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North Cascades National Park Flat Creek Trail

Distance - one way

4.2 miles (6.76 km)

Elevation gain / loss

500' (152m) gain


Hiking and Stock



Flat Creek Trail

This trail makes an excellent day hike into a deep, wild North Cascades valley for anyone camping at Flat Creek Camp or other nearby camps in the upper Stehekin Valley. The trail affords excellent views of the sharp peaks towering above the Flat Creek valley, old growth forests, and the opportunity to see a forest recovering from a 2001 forest fire. The trail leaves the National Park after the first 2 miles and enters the Glacier Peak Wilderness of the Okanogan-Wenatchee National Forest. See the detailed trail description for more information.

Special Concerns

  • Mechanized and motorized equipment, including bicycles, are not allowed.
  • Dogs and other pets are not allowed
  • Within the National Park (the first 2 miles of the trail) camping is only allowed at Flat Creek Camp.
  • The upper portions of this trail can be brushy, so long pants are recommended.
  • Hikers may encounter parties on horseback. Talk to the lead rider in a calm voice and step off the trail on the downhill side where your party is visible to the animals.

Backcountry Camping

A backcountry permit is required for all overnight stays in North Cascades National Park. Permits are limited. Overnight camping is available at Flat Creek and Park Creek camps.


The Flat Creek Trail begins at a junction with the Upper Stehekin Valley Trail (the old Stehekin Valley Road). Hikers can reach the beginning of the trail after hiking over Cascade Pass (13.4 miles, 21.6 km, from the Cascade Pass trailhead). Hikers and stock parties can also reach the start of the trail from either High Bridge ( 8 miles / 13 km via the Old Wagon Trail and the old road) or from SR 20 via the Bridge Creek Trail and old road (15.4 miles / 25 km).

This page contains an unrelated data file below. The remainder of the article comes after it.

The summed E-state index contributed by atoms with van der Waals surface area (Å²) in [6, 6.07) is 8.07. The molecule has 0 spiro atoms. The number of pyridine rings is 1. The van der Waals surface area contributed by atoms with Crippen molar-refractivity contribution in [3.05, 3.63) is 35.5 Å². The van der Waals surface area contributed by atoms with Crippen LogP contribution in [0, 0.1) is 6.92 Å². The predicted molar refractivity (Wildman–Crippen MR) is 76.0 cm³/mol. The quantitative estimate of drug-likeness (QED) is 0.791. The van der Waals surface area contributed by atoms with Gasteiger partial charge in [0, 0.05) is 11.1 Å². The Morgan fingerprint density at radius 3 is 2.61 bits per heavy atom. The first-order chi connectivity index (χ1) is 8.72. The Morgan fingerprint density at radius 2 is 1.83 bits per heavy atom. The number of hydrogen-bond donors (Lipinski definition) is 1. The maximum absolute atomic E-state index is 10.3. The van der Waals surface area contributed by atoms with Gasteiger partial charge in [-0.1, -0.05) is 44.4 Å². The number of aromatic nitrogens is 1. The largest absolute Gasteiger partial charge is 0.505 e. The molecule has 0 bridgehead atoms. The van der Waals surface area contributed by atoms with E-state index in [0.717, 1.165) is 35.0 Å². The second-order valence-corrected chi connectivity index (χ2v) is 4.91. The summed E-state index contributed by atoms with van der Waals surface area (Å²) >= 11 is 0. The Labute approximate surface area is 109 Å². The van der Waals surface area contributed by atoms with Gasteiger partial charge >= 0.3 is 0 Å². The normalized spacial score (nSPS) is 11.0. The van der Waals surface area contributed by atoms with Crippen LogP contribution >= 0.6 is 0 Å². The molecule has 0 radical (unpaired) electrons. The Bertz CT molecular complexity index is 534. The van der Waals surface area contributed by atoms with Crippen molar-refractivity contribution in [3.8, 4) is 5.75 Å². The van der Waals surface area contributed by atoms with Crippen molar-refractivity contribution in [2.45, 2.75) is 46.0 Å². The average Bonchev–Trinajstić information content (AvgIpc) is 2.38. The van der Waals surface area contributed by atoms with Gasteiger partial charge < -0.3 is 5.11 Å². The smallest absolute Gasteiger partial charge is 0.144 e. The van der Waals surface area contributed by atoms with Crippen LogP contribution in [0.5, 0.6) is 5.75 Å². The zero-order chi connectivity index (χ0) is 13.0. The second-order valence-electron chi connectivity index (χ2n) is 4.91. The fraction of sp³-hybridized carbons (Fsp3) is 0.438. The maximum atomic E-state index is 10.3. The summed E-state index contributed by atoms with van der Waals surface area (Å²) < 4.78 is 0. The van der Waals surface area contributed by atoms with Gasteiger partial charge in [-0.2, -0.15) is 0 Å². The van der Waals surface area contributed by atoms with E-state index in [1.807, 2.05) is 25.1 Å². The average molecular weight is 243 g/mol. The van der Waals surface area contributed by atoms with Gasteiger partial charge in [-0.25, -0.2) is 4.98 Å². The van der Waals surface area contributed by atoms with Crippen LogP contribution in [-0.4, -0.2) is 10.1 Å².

Detailed Trail Description

The trail almost immediately crosses a bridge over the Stehekin River, which roars through a narrow bedrock gorge below your feet. The bridge is a great spot to watch for the American Dipper, or Water Ouzel, which has been sighted diving into the cascading river here in search of food. On the south side of the bridge a sign post indicates the access trail to the Flat Creek Camp, which was re-built in 2009. The camp has two pleasant, forested sites within earshot of the Stehekin River.

Observant travelers will note that for miles upstream and downstream of this brief gorge the bed of the Stehekin River is wider and meanders through floodplain deposits. The exposed bedrock below the bridge is a sign of the geologic forces that converged in this area. During past ice ages, glaciers descending the Stehekin valley and the Flat Creek valley converged and exposed this bedrock outcrop. Since the glaciers receded, the Stehekin River has vigorously cut into the rock, thus allowing itself to be "captured" in a narrow channel.

The first couple miles of the trail burned in the 2001 Flat Creek Fire, and representatives of all woodpecker species native to western Washington have been seen among the standing dead trees in the old burn. Purple flower spikes of fireweed punctuate the forest floor, and views abound as the trail gently ascends the valley. Peak 6062' presents an impressive profile rising like the prow of a ship from the wide valley floor. For the first 3.2 miles (5.1 km) the trail traverses ~100 feet (30 m) above the valley bottom and provides views down to lush, wide riparian meadows punctuated with old-growth cottonwoods several feet in diameter.

After the first 2 miles (3.2 km) the proximate vegetation begins to dominate the trail views, and the trail leaves North Cascades National Park. As the trail nears the West Fork Flat Creek at 3.3 miles (5.3 km) it passes through a stand of old-growth western red cedars that provides an excellent place for a rest. The trail continues on the other side of the creek, which must be forded (may not be possible during spring snow melt when the water runs high).

Beyond the West Fork the trail wanders through a wide forested floodplain of old-growth and some of the western red cedars reach diameters of 6 feet (1.8m) or more. As the trail continues the valley becomes narrower, the trail enters the brushy riparian zone near the creek, and eventually peters out in a stand of cedars.

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